ill health. The meticulous instructions about what was necessary for the play
showed how strongly he felt about his own work and any representation or
interpretation of it.
During the run of
‘Passage’ on Broadway the inevitable stage arrived when the producers
asked Forster to consider royalty cuts in the interest of a longer run.
Forster was adamant. He wrote to Santha:
“… I have only to add
that though of course I like money, my two objectives in an American
production have already been attained. In the first place New York — the
best of it has seen your wonderful dramatization of the novel. In the second
place Zia has gained the larger audience he so richly merits and should go
forward triumphantly in the future. So I am not bluffing when I tell Miss
Strauss that as far as I am concerned the play can off at once.”
In the same letter he
touched upon another subject:
“To turn to a very
different matter — the ‘Passage’ as you know was dedicated to and
partly inspired by my great Muslim friend, Syed Ross Masood (who died in
1937). Old friends of Masood and indeed of my own have founded an “Urdu
Hall” in Hyderabad, Deccan, to promote Urdu Culture…”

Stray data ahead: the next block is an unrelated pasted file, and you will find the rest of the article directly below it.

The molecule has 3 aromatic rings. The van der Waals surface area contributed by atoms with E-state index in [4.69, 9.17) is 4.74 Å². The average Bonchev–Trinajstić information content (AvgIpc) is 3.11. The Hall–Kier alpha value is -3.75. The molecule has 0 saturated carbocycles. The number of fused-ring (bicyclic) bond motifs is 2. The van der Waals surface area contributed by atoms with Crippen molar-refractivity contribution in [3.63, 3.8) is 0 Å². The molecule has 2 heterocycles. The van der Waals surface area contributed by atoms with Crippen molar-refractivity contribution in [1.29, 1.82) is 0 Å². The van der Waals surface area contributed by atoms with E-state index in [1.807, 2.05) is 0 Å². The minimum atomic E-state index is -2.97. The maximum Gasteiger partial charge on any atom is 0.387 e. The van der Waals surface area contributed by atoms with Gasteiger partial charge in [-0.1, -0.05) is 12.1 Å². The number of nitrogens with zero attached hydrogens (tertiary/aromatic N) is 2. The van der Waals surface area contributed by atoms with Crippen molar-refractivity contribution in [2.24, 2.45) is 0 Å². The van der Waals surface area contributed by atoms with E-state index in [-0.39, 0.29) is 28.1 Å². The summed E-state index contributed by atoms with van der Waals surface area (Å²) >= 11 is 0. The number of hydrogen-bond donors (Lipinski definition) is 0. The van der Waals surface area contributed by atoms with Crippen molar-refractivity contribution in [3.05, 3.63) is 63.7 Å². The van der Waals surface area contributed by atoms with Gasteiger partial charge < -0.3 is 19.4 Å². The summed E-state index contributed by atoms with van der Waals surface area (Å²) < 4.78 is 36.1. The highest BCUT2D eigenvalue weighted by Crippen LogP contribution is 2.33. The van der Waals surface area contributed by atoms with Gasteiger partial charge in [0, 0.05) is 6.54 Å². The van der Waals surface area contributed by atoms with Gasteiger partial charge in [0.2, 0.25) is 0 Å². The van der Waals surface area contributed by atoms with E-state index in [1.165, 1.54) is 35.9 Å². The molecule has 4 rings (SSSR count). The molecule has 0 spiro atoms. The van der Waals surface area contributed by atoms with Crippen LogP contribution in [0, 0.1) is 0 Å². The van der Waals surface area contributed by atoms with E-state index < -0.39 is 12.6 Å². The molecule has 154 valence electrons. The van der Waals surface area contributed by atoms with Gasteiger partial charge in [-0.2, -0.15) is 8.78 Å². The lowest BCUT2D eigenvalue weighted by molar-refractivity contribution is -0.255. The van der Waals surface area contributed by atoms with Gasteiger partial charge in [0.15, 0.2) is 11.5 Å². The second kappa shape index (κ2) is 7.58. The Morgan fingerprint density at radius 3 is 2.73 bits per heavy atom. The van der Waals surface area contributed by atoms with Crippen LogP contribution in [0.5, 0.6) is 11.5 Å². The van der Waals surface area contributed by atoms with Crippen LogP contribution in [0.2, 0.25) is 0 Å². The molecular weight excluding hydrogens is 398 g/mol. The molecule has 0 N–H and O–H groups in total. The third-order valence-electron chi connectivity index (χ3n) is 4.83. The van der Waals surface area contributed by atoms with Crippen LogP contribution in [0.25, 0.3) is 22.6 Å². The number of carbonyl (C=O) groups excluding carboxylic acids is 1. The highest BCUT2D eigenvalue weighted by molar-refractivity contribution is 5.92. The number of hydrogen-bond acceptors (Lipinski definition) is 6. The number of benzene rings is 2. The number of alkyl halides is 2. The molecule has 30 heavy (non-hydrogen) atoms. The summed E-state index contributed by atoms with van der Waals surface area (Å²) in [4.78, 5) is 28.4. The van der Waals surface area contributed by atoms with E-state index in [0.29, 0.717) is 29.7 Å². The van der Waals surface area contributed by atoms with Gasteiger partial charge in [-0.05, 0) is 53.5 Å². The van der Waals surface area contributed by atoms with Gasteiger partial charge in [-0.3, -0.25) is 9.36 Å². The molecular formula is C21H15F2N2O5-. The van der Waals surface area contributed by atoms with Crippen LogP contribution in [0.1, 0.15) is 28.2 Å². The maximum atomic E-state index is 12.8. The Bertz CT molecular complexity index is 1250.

He went on to ask, very
diffidently whether Zia or Santha because of their connections with India and
the play might care to make a small donation to it. Santha asked me if I
could and I told her without any hesitation that I would. So, she wrote back
assuring Morgan Sahib that of course we would. He replied with warmth and
“How very gracious of you
to consider the possibility of a small donation to that Urdu Hall. I hadn’t
supposed you would and told my Hyderabad friends that I would pass the
suggestion on, but thought it unreasonable. If you and Zia decide to combine
in a sympathetic gesture in honour of Masood, it might be a good idea to
write to him and explain why you are doing so. You can’t be expected to be
passionately interested in the enclosed “appeal” nor am I – but it
would have had the approval of Masood.”
I cannot find a better
sample of his most profound and best- known characteristic — the immense
importance he placed on friendship. How can I ever forget what he wrote in
‘Two Cheers For Democracy’.
“…If I had to choose
between betraying my country and betraying my friend, I hope I should have
the guts to betray my country.”